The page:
Meanwhile, a fun new "project" has come along lately that I thought you might enjoy: eastern black swallowtail caterpillars!
We started noticing the caterpillars on our lone dill plant in early June. LOTS of them.
Everything was cool until they started turning black and dying, one by one. Finally, I saw a spined soldier bug (stink bug) killing one. And then another. And then several more.
Predatory stink bugs can be helpful because they eat pest caterpillars and many other undesirable insects. But they don't care that we think swallowtail butterflies are pretty. So Byrd and I decided to remove the caterpillars to a safe place, and let the stink bugs find something else to eat.
We ended up with 34 caterpillars in various stages of growth. But where were we going to keep all of these caterpillars?
So Byrd, in true Byrd fashion, went way overboard and built them a fancy caterpillar castle.
First was the base. It is plywood and wood trim that rests on a big square plastic pot. In the four corners, he made four little vases out of PVC. In the middle is a big hole.
Dozer didn't understand what we were up to, but he enjoyed laying on the garage floor and getting the occasional hug and baby talk.
|"What d'ya mean, 'who's your sweet bubby boy'? Is that a rhetorical question?"|
Though the garage is still kind of new for all of us, Dozer makes a really great "garage-buddy" dog. He finds a comfy spot on the floor and just hangs out there. Even if the garage door is wide open and someone's walking past the house (with their dog, even), he doesn't care at all. Just sits there.
Next, Byrd made the top part, and wrapped it with window screen wire. You can see the underside of the plywood, where the PVC vases are screwed in.
So what's that big hole for? It's for a potted plant that the caterpillars can eat. I wanted to be able to swap out the plant that goes in the middle, depending on what was available.
Swallowtail caterpillars eat plants in the wild carrot family: dill, fennel, parsley, and Queen Anne's lace.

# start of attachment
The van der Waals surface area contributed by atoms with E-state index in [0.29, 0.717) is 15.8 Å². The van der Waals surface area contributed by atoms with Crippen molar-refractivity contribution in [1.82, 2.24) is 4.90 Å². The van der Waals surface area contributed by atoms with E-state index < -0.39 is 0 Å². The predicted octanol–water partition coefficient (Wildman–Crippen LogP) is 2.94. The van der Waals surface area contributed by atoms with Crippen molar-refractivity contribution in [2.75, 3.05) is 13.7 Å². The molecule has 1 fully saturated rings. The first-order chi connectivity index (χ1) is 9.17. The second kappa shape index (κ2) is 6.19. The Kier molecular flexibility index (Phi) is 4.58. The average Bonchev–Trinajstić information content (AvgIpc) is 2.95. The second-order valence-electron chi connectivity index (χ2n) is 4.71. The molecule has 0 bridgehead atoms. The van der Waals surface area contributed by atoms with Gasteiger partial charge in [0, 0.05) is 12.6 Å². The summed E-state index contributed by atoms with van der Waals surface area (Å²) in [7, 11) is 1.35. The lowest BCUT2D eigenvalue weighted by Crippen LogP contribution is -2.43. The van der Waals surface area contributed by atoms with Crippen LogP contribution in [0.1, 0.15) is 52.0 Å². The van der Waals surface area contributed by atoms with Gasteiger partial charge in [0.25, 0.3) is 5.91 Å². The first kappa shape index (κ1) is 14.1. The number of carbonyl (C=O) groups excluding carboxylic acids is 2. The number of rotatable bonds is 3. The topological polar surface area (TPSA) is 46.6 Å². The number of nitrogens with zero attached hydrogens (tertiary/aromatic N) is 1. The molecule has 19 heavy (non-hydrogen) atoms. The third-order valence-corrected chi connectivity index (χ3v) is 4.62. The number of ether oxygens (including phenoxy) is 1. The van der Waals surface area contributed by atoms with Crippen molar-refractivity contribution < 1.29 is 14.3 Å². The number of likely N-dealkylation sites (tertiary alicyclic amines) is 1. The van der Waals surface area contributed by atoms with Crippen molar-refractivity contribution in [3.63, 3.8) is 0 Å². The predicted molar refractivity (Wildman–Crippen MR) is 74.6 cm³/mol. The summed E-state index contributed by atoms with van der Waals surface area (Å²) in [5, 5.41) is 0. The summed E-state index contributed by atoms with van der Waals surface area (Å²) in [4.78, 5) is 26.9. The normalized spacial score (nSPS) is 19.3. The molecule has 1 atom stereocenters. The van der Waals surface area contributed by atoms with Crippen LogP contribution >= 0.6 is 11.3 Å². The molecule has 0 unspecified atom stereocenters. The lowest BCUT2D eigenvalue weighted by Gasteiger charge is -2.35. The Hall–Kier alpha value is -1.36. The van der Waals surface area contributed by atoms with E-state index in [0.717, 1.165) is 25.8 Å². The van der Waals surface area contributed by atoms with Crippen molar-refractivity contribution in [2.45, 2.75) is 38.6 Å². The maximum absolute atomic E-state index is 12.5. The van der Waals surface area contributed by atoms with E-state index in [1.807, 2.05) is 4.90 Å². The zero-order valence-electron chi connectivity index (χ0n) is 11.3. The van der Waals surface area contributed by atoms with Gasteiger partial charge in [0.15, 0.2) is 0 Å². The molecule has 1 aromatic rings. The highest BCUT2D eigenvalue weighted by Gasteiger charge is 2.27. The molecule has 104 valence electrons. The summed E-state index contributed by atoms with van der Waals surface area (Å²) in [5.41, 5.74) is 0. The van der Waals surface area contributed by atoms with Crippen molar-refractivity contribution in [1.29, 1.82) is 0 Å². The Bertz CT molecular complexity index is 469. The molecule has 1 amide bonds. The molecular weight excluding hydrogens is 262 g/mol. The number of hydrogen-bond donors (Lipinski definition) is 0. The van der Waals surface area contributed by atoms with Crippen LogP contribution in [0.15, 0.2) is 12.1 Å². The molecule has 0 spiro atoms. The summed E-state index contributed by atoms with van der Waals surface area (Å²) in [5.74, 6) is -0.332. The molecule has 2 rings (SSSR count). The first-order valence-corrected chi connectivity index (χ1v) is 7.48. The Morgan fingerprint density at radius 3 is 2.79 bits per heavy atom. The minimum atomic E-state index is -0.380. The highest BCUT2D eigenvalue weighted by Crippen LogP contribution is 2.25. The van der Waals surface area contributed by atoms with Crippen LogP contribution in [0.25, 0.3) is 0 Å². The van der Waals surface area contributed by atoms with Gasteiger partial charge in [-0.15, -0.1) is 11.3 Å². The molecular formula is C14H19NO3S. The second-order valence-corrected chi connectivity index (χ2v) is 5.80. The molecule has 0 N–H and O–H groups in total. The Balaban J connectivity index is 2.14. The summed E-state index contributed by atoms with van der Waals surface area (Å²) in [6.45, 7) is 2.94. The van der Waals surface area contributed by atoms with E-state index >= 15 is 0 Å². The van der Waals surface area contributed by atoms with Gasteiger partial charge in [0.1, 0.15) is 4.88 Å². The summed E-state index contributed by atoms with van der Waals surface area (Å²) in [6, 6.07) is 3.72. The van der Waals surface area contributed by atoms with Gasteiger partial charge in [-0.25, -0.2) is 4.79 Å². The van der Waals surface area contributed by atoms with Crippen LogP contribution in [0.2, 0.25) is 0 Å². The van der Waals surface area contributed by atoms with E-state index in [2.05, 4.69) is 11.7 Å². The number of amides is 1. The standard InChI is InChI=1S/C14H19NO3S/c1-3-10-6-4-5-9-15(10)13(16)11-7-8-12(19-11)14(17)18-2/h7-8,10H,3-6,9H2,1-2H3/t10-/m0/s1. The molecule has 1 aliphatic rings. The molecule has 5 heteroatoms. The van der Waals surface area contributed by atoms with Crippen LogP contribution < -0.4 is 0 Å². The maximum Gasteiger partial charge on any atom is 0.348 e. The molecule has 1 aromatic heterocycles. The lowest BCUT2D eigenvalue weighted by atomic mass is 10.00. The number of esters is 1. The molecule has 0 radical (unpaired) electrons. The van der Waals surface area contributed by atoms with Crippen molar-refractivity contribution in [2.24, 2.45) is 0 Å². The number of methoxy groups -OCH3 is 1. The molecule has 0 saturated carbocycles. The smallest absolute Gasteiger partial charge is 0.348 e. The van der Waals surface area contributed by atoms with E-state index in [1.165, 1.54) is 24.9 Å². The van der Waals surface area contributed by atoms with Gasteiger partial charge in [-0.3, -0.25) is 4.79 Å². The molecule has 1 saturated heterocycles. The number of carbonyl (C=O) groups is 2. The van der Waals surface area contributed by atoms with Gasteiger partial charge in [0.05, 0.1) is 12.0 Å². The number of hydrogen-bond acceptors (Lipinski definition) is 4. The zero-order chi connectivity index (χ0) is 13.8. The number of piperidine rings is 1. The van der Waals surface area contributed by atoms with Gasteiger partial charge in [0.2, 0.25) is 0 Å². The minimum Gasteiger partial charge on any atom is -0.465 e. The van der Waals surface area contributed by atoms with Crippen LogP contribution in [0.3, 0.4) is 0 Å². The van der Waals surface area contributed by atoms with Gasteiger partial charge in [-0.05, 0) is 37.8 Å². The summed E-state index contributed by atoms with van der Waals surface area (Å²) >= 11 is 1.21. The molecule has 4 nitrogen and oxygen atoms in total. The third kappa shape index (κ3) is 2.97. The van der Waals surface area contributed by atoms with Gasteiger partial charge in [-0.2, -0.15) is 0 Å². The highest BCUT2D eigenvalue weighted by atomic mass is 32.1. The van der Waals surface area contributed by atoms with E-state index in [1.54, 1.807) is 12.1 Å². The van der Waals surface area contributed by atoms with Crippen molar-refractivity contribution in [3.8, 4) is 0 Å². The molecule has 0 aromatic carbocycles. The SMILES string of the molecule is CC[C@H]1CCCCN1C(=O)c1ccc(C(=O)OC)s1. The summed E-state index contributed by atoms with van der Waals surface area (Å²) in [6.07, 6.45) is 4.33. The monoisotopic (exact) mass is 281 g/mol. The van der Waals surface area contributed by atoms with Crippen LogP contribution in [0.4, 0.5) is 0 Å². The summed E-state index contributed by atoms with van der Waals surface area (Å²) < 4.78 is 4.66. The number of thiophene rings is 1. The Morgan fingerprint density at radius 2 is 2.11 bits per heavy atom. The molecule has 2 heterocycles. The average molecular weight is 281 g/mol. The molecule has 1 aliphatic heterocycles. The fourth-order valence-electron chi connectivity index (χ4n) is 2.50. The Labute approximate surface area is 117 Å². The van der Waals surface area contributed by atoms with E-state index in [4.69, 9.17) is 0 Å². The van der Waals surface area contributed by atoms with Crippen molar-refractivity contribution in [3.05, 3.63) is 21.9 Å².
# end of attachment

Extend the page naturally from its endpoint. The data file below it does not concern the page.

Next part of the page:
We only have the one dill plant, and because it's later in the summer now, dill isn't available at the nurseries. Parsley is in season, however. So we bought a whole bunch of parsley and put them into pots that would sit in the center hole.
Here's what the caterpillar castle looked like right after we put all our caterpillars in.
Live young parsley plants are, frankly, too expensive to keep buying every day. After we ran out of live parsley on the fourth day, I bought some bunches of organic parsley from the grocery store.
At 99 cents for a bunch that lasts a few days, I can live with it. And the caterpillars don't seem to mind. I just trim the stems and pop the parsley into the PVC vases.
Today, we only have 1 of these 34 caterpillars still as a caterpillar. The rest have turned into chrysalides!
Some of the caterpillars pupated on the screen of the castle.
And some of them found a spot on the wood. Swallowtail chrysalides are either green or brown, and it seems that they try to pick the color that matches most closely to the surface where they settle down to pupate. Camouflage!
We had a problem with about 10 of the pupas; the caterpillars decided to use a parsley stem. In the wild, it would probably be okay for a caterpillar to pupate on a fairly sturdy stem, but our parsley was cut, and it started to wilt.
The droopy parsley stems cause the chrysalis to hang upside down, which isn't good for it. We had to zip-tie the wilty stems on to a stick, so the chrysalides can stay upright until the butterflies are ready to emerge.
They'll spend about 2 weeks in the chrysalis before emerging as big Swallowtail butterflies, which we'll release into our garden. The good thing about chrysalides is that they don't eat/poop constantly.
So we're almost done with Caterpillar Batch 1.
Now comes Batch 2!
Last Saturday, Byrd and I watched a swallowtail butterfly neatly place tiny little green eggs on the dill plant.
In four days, the eggs hatched into microscopic black caterpillars.
I tried to get a picture of one. Can you see it there? This is a two-day-old eastern black swallowtail caterpillar. It is at a stage called "first instar." Instar is the stage of the caterpillar's growth.
When the first instar caterpillar sheds its skin, it becomes second instar. Swallowtail caterpillars go through four instars before pupating.
I wanted to leave the caterpillars on the dill plant for as long as possible. But today, most of the caterpillars had reached second instar, and they were starting to get eaten by soldier bug nymphs, which look like tiny, bright red beetles.
So I removed the little caterpillars to one of our aquariums.
I counted approximately 55 caterpillars in Batch 2!
Can you see the difference between first and second instar? These caterpillars have shed their skin once, and now have more orange color.
We will probably keep these little guys in the tank for the first week. When they're larger, we'll move them into the caterpillar castle.
Hopefully, by then, Batch 1 will be butterflies.
But that's not all. Today we saw another swallowtail butterfly laying her eggs all over the dill! In another week, we will have Batch 3. :O
By the end of summer, we'll probably have raised and released over 100 butterflies. Totally worth it!
Here's a random shot of Star, since she didn't get to be in this blog post for any other reason. She had some crazy upright ears going on.
|"What're YOU looking at?!"|